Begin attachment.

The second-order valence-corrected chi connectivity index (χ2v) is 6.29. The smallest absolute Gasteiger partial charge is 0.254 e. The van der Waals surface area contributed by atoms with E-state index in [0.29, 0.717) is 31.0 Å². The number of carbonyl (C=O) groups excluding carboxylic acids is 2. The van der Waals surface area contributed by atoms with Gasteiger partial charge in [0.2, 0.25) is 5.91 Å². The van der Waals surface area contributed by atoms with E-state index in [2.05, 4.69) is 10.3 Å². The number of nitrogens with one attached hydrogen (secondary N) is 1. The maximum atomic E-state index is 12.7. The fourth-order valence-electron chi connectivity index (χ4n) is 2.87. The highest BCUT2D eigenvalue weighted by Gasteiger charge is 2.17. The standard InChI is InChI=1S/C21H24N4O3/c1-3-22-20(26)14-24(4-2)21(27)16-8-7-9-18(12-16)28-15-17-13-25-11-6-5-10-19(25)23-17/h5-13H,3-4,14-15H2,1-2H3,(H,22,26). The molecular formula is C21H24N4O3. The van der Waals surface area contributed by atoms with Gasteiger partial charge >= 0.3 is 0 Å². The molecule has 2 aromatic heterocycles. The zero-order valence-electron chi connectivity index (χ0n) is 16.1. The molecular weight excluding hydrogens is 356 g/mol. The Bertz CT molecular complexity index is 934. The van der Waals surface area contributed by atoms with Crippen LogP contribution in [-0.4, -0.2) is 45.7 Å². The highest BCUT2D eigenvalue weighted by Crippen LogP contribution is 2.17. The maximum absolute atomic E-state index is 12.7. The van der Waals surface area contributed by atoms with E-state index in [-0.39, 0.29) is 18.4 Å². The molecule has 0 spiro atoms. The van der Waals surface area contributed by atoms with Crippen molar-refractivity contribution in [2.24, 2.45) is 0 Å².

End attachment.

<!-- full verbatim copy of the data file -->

The second-order valence-corrected chi connectivity index (χ2v) is 6.29. The smallest absolute Gasteiger partial charge is 0.254 e. The van der Waals surface area contributed by atoms with E-state index in [0.29, 0.717) is 31.0 Å². The number of carbonyl (C=O) groups excluding carboxylic acids is 2. The van der Waals surface area contributed by atoms with Gasteiger partial charge in [0.2, 0.25) is 5.91 Å². The van der Waals surface area contributed by atoms with E-state index in [2.05, 4.69) is 10.3 Å². The number of nitrogens with one attached hydrogen (secondary N) is 1. The maximum atomic E-state index is 12.7. The fourth-order valence-electron chi connectivity index (χ4n) is 2.87. The highest BCUT2D eigenvalue weighted by Gasteiger charge is 2.17. The standard InChI is InChI=1S/C21H24N4O3/c1-3-22-20(26)14-24(4-2)21(27)16-8-7-9-18(12-16)28-15-17-13-25-11-6-5-10-19(25)23-17/h5-13H,3-4,14-15H2,1-2H3,(H,22,26). The molecular formula is C21H24N4O3. The van der Waals surface area contributed by atoms with Gasteiger partial charge >= 0.3 is 0 Å². The molecule has 2 aromatic heterocycles. The zero-order valence-electron chi connectivity index (χ0n) is 16.1. The molecular weight excluding hydrogens is 356 g/mol. The Bertz CT molecular complexity index is 934. The van der Waals surface area contributed by atoms with Crippen LogP contribution in [-0.4, -0.2) is 45.7 Å². The highest BCUT2D eigenvalue weighted by Crippen LogP contribution is 2.17. The maximum absolute atomic E-state index is 12.7. The van der Waals surface area contributed by atoms with E-state index in [-0.39, 0.29) is 18.4 Å². The molecule has 0 spiro atoms. The van der Waals surface area contributed by atoms with Crippen molar-refractivity contribution in [2.24, 2.45) is 0 Å².